So here we are, eight months before any votes are cast in the race for the Republican nomination and by most standards—polling, name recognition—Donald Trump is set to win it again.
So why are so many Republicans lining up to challenge the former president? Some of them are longshots with money to burn, but others are well-known elected officials with experience, money, and a reasonable story for why they should be president. Last week, Senator Tim Scott (R-SC) joined the race and soon we expect former New Jersey Governor Chris Christie to join along with former Vice President Mike Pence.
A few months ago, I helped create the now conventional wisdom which says that a large field of challengers will help Trump because the Republican winner-take-all or winner-take-most delegate selection rules are tailor made for a candidate who holds a solid base among primary voters and who can wrack up a series of plurality wins.
But the conventional wisdom overlooks an important caveat—for Trump to win, he has to win early, and the field of candidates has to be large and stay large after Super Tuesday 2024.
The race for a presidential nomination takes place in three stages. We’re in stage one right now: the so-called “invisible primary.” This stage lasts from the spring of 2023 until the first votes are cast. During the invisible primary, a lot of important things happen. Candidates raise money, they build campaign staffs, they hone their appeals to the party faithful. And a lot of early conclusions are drawn–often incorrectly. Frequently, the candidate with widespread name identification is the “winner” of these early polls and goes on to win the nomination.1 By most measures, Trump is winning the invisible primary, which is good news for him.
However, he is not home free. Trump is not your ordinary front runner. He has been indicted and may face more indictments before the Republican convention next summer. He has doggedly stuck to cultivating his base, which, while intense and loyal, is not likely to carry him in a general election. While he is loved, he is also hated, meaning that he will certainly have problems in the general election.
So, onto stage two of the process—the early primaries. This stage runs from late January or early February 2024 to March 4, 2024, or whenever the day before the Super Tuesday is. In 2024, the early primary stage will (on the Republican side) consist of four states: Iowa, New Hampshire, Nevada, and South Carolina. These four small states have very few delegates. In fact, out of the approximately 1,234 delegates, someone will need to win the Republican nomination, these states in total only account for 138 delegates or just 11% of the total needed to win.2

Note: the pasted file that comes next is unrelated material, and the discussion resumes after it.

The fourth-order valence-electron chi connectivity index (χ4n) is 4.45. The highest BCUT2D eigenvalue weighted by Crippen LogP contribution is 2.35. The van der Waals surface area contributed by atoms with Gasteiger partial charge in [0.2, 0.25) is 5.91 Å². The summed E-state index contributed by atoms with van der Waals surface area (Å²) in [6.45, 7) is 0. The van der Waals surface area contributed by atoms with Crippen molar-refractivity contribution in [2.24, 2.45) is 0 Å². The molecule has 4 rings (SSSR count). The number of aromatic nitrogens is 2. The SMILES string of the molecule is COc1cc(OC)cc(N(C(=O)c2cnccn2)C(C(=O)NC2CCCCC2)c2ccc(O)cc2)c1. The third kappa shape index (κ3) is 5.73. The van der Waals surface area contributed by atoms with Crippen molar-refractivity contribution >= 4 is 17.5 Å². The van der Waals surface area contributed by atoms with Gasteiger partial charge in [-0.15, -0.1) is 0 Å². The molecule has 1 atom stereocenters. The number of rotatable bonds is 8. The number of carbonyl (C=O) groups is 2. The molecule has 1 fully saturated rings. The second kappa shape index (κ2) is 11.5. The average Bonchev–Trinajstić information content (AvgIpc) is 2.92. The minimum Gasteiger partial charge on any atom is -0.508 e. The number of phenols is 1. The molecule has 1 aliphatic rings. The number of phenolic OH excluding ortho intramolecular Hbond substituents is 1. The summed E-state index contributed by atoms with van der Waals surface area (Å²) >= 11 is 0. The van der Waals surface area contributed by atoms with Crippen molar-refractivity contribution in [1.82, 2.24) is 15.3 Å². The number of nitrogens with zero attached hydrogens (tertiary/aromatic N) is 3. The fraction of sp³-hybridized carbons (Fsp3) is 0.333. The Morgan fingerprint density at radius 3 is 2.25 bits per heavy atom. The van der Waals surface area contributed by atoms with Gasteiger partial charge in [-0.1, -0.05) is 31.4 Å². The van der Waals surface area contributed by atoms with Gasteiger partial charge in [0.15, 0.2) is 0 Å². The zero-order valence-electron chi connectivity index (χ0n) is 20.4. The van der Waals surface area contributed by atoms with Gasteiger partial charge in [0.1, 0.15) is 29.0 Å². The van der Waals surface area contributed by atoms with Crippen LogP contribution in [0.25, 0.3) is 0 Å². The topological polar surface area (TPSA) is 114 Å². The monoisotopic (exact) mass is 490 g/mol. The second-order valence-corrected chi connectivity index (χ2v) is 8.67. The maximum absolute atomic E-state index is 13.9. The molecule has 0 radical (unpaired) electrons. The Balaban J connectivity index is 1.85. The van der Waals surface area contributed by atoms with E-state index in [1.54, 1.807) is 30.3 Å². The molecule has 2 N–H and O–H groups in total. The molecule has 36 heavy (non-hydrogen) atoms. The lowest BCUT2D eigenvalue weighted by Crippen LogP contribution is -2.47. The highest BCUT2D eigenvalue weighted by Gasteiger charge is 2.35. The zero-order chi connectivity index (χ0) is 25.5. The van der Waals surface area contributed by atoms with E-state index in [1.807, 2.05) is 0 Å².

During this short period of time, perhaps only five or six weeks, Trump will be most at risk. In these weeks someone needs to take the nomination away from him. This could happen if he performs below expectations. Many a frontrunner has stumbled in these states. As far back as 1968, President Lyndon Johnson won the New Hampshire primary with 48% of the vote but Sen. Gene McCarthy (D-MN) won a sizeable enough percentage of the vote (42%) that a few weeks later, Johnson decided not to run again. More recently, Hillary Clinton’s supposed juggernaut to the nomination was upset by a young African American senator from Illinois, Barack Obama, whose surprising win in the nearly all-white Iowa Caucuses of 2008 turned the nomination into a long race which Clinton ultimately lost. In these early contests, someone can catch fire, and when they do, they acquire that most valuable of presidential primary assets: momentum. But if Trump wins in the early contests, a few candidates may stick around to split up the anti-Trump vote, as happened in 2016, and that will help him win.